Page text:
Harley rolled her eyes before answering, ‘I’m sorry but it’s not. You have the wrong number.’

‘There were five books,’ the man continued, ‘The Queen’s Slave, Goldfish Keeping For All, Weave Looming And You, -‘

‘I’m sorry but-‘ Harley tried to cut in but the man carried on speaking over her.

London Werewolves and Whenever The Rain Falls Think Of Me,’ the man concluded.

‘What?’

‘They were in a bag for life. You know, the yellow ones with orange elephants on?’

‘This isn’t the bus station!’ Harley shouted, ‘you have the wrong number!’

‘Oh. I’m sorry….Do you know the right number?’ the man asked.

‘No. I don’t,’ Harley snapped and hung up.

Placing the phone down, she wondered what was going on with the crossed over numbers. A cold wet nose and a small licking tongue touched her bare toes and Harley jumped with a cry. She looked down and saw the tiny Yorkshire terrier give a startled yip and jumped back too.

‘Sorry, Yogi,’ Harley spoke and scooped the dog up, ‘just some people…’

Carrying the Yorkie upstairs, Harley set him down on her single bed then went to her wardrobe. Just as she had selected her clothes for the day; old blue jeans, black long sleeved top with a painted wolf angel on it, her Five Finger Death Punch hoodie and boot slippers, the phone rang again. Tutting, she left it to ring until Yogi pulled his head up and let out a mournful yowl.

Racing downstairs, Harley snatched the phone up again.

‘Hello?’

‘Is that the bus station? I’ve lost my library books,’ the same man’s voice from before came though the phone.

‘You have the wrong number again,’ Harley said.

‘Oh…’

‘I’m sorry but I really can’t help you. Try ringing a different number,’ she added then hung up.

Heading up to her room, she finished off getting dressed then picked up Yogi again. The tiny dog had been making a nest in her bedding. Going downstairs, Harley set him down on his own bed and went into the kitchen. There was a large puddle of water on the floor with a white scum on top of it.

‘Yogi! Did you do this?’ Harley called, ‘bad dog!’

Grabbing a tea towel, she began to mop the floor. Then though she noticed the far spread of the puddle because it filled the square space between the fridge-freezer, dishwasher, sink of the narrow kitchen. Also it was very close to Yogi’s bowls.

Puzzling and no longer thinking the dog had done this, Harley inspected the fridge-freezer, sink and dishwasher. Everything seemed okay. She went upstairs and got an old towel from the cupboard. Setting it on the floor, she saw drips coming out of the corner of the dishwasher.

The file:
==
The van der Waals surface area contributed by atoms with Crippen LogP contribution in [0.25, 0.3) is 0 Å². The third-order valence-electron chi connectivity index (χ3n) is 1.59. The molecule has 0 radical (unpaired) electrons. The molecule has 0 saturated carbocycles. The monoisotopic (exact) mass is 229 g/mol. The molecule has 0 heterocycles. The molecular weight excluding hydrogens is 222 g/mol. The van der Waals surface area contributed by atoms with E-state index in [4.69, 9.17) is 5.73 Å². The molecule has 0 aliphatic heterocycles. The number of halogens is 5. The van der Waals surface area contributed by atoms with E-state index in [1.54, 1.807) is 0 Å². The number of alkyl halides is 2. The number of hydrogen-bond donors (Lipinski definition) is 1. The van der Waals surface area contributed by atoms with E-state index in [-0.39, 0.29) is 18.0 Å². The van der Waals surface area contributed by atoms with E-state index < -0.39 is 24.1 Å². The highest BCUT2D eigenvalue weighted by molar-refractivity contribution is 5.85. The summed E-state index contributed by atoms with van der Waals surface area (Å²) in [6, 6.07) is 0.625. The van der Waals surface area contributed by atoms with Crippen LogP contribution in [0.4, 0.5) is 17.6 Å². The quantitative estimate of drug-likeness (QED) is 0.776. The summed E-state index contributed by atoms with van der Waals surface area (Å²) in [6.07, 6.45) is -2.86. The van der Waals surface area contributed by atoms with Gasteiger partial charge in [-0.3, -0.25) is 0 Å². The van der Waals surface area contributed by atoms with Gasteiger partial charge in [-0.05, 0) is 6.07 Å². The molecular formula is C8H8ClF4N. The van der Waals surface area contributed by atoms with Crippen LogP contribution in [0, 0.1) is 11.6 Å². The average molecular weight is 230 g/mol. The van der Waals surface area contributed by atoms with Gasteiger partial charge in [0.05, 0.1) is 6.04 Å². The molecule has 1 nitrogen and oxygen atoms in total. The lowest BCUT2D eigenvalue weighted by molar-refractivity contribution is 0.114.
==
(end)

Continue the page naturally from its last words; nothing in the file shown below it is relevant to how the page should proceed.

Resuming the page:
‘Great,’ she mumbled then added, ‘I’m sorry Yogi. It wasn’t you!’

Getting up, she went to find the dog but the phone rang. Throwing her hands up, Harley went to answer it.

‘Hello?’

‘Hello dear. My husband his left some books on the bus. I was wondering if you could help us?’ an elderly woman’s voice asked.

Harley sighed deeply and brushed her hair back, ‘I’m sorry,’ she said trying to stay calm, ‘but this isn’t the bus station. You have the wrong number. This is a private house.’

‘Ah, I’m terribly sorry about that. Goodbye,’ the old woman said.

The phone clicked and Harley hung it up again. Going into the living room, she give some reassurance to Yogi then went into the kitchen and made some toast with jam on. Sitting down, she watched some TV, channel flicking between a house D.I.Y show and a famous courtroom drama. Though she had to get up a couple of times to use the bathroom.

Taking her breakfast things into the kitchen, Harley noticed that the dishwasher was leaking badly. The towel she had set down had a large half circle ring across it. Opening the door and breaking off the washing cycle, she looked inside and move a few plates and pans around. Dirty water fell out of the corner like a small waterfall.

Closing the door again, she waited as the dishwasher started again. However, water still dripped from the corner.

‘Dad will have to fix that,’ Harley spoke.

Leaving it and going to her computer, she pressed the on button and also turned the monitor on. Whilst she waited, she looked at a calendar on her desk. Under today, she had written; write chapter 23. working at shop- 5-11pm. 

Harley’s face fell, she had forgotten she was working. She doubled checked on the calendar in her phone and confirmed it. Sighing, she noticed the computer was done loading and clicked open the draft of her novel. She had barely started reading the last few pages when the phone rang.

‘I’m not answer it!’ she called.

Yogi began howling in the living room.

‘I mean it,’ she growled.